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Tag: Alien

Editorials

From Blockbuster to Mockbuster: Big Films and Their Copies

February 20, 2021
Big films and their copies [Source: Digital Spy]

Have you ever been shopping and noticed a DVD/BluRay for a movie that looks like a recent release? E.g. The Little Panda Fighter or Guardians of the Tomb? The world is full of bad copies and rip-offs of popular movies. And today, we’re looking at some examples of films that fell flat on their faces (according to the scores available on Rotten Tomatoes,) trying to capitalise off bigger films.

Gamera copied Godzilla

Of course, rip-off/copy movies aren’t a new phenomenon, as this entry proves. Gamera was Daiei Studio’s answer to Godzilla and both movies have similar plots. Both are about giant monsters, awakened by atomic devices, attacking Japan while the government tries to find a solution to get rid of the monster. Gamera’s initial outing failed in comparison to Godzilla’s (Gamera (1965) has a critical rating of 20% and an audience score of 32% on Rotten Tomatoes. But Godzilla (1954) has a 93% critical rating and an 89% audience rating). Nonetheless, the giant fire breathing turtle has since found cult success with his own franchise.

Gamera V Godzilla
Gamera V Godzilla // Credits: Daiei Film (Left) & Toho Studios (Right)

Battle Beyond The Stars copied Star Wars and Seven Samurai

Produced by the low-budget film kingpin Roger Corman and written by future Oscar-nominated screenwriter John Sayles, Battle Beyond the Stars has a simple premise. Remake Seven Samurai with Star Wars’ sci-fi fantasy aesthetic. Despite BBTS’ cult following the general impression it left wasn’t favourable (Critics: 45% Audience: 41%) especially compared to the gargantuan success of Star Wars (Critics: 92% Audience: 96%) and Seven Samurai (Critics: 100% Audience: 97%).

Battle Beyond the Stars is Seven Samurai with a Star Wars skin
Battle Beyond the Stars is Seven Samurai with a Star Wars skin // Credits: New World Pictures (Left), 20th Century Fox (Top Right) & Toho (Bottom Right)

Contamination copied Alien

But copies and rip-offs are hardly exclusive to the American and Japanese market. The 1980s Italian film industry produced many films to capitalise on international hits. Contamination was one of several releases produced to capitalise on Ridley Scott’s Alien. Mostly through its use of alien eggs which wreak havoc on the human body.  Needless to say, Contamination was unfavourably received compared to Alien (Contamination- Critics: 40% Audience: 29%. Alien- Critics: 98% Audience: 94%). But Contamination attained its own legacy when it became part of the infamous video nasties list.

Alien eggs on Earth and on LV-426
Alien eggs on Earth and on LV-426 // Credits: Arrow Video (Left) & 20th Century Fox (Right)

Ator: The Fighting Eagle copied Conan the Barbarian

Speaking of Italian copies. Conan The Barbarian (1982) inspired many sword and sorcery films in the 80s and Ator: The Fighting Eagle is incredibly close to Conan in terms of story elements. Focusing on a musclebound sword-wielding hero’s quest for revenge against an animal-themed cult leader who killed his parents and kidnapped a young woman. Although Ator couldn’t copy Conan’s success with audiences (Conan has a 74% audience rating, Ator has 14%), Ator acquired 3 sequels. A lot more than the Conan series.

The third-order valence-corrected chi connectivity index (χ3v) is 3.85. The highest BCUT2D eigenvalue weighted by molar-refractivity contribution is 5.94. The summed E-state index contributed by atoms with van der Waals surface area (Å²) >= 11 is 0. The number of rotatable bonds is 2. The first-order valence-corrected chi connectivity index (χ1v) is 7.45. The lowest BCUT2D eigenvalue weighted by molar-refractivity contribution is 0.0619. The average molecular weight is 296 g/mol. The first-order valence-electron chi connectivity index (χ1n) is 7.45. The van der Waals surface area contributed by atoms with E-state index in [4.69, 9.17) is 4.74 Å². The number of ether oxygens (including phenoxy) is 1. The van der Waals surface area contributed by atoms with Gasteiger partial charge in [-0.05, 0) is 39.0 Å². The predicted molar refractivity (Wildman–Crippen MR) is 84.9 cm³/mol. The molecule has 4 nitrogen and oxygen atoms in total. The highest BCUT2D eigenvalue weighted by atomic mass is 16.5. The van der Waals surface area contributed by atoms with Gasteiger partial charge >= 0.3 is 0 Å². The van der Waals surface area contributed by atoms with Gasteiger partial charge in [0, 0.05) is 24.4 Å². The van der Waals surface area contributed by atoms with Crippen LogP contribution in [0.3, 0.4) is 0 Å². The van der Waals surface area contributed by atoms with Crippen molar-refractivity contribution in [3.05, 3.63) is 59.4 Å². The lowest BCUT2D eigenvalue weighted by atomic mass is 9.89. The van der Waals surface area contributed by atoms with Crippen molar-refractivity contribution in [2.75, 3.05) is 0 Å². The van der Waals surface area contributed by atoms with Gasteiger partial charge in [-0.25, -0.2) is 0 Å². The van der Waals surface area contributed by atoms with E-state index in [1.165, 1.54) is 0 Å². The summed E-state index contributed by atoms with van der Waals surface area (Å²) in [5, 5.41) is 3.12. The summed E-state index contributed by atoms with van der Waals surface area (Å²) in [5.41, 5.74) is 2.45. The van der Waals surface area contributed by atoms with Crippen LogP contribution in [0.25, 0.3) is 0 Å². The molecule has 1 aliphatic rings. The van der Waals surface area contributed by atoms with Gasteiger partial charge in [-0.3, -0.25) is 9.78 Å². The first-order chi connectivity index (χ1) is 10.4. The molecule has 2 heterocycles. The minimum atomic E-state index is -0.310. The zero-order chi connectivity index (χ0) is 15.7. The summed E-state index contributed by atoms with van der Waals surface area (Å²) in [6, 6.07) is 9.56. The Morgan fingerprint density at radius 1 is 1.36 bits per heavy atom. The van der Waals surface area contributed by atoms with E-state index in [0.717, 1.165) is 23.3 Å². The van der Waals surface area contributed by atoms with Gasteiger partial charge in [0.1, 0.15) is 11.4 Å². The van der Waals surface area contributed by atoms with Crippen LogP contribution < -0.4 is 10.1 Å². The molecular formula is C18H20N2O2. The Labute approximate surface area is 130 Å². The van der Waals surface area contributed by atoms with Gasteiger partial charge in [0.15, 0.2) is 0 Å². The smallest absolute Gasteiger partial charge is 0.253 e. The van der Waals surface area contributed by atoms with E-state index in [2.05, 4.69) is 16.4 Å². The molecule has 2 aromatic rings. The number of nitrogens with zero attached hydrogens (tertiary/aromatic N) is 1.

Ator and Conan getting ready to fight
Ator and Conan getting ready to fight // Credits: Filmirage (Left) & 20th Century Fox (Right)

Mac and Me copied E.T.

Now we get to one of the weirdest rip-offs on our list. This movie focuses on an alien that comes to Earth and befriends a child while a shadowy organisation pursues him (sound familiar?). What makes this title weird is that it was created to promote McDonald’s and its charities. Predictably this knock-off suffered poorly (Critics: 0% Audience: 38%) in the shadow of the classic movie it copied (Critics: 98% Audience: 72%).

Mac and Me copies E.T. [Credits: Orion Pictures (Left) & Universal Pictures (Right)]
Mac is a lot creepier than E.T. // Credits: Orion Pictures (Left) & Universal Pictures (Right)

Snakes on a Train copied Snakes on a Plane

Snakes on a Train is very emblematic of most of The Asylum film studio’s output. Their titles are made to lure people in by being as close as they can to other films. Both this and Snakes on a Plane concern snakes coming after people in confined spaces. Snakes on a Plane didn’t receive rave reviews (49% Audience Score on RT). Even so, Snakes on a Train was hated (18% Audience Score).

The posters for both movies // Credits: The Asylum (Left) & New Line Cinema (Right)

Ratatoing copied Ratatouille

Video Brinquedo was one of the most shameless modern mockbuster companies. Released to bank off the success of Pixar’s Ratatouille, both movies deal with a rodent obsessed with making food. However, Ratatouille won an Oscar and is loved by audiences (87%) and critics (96%). While everyone dislikes Ratatoing’s ugly style and cheap animation (27% on RT).

Ratatoing copies Ratatouille [Credits: Video Brinquedo (Left) & Buena Vista Pictures Distribution (Right)]
Can you spot the difference? // Credits: Video Brinquedo (Left) & Buena Vista Pictures Distribution (Right)

Thank you for joining me on this excursion into the land of copies and rip-offs. What rip-offs do you hate? Have you ever mistakenly bought any copycat titles? Conversely, are there any copycats that are better than their inspiration? Please let us know.

Also Read: Online Film Festivals Are Here To Stay

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Reviews

Retro Review: Alien

March 5, 2019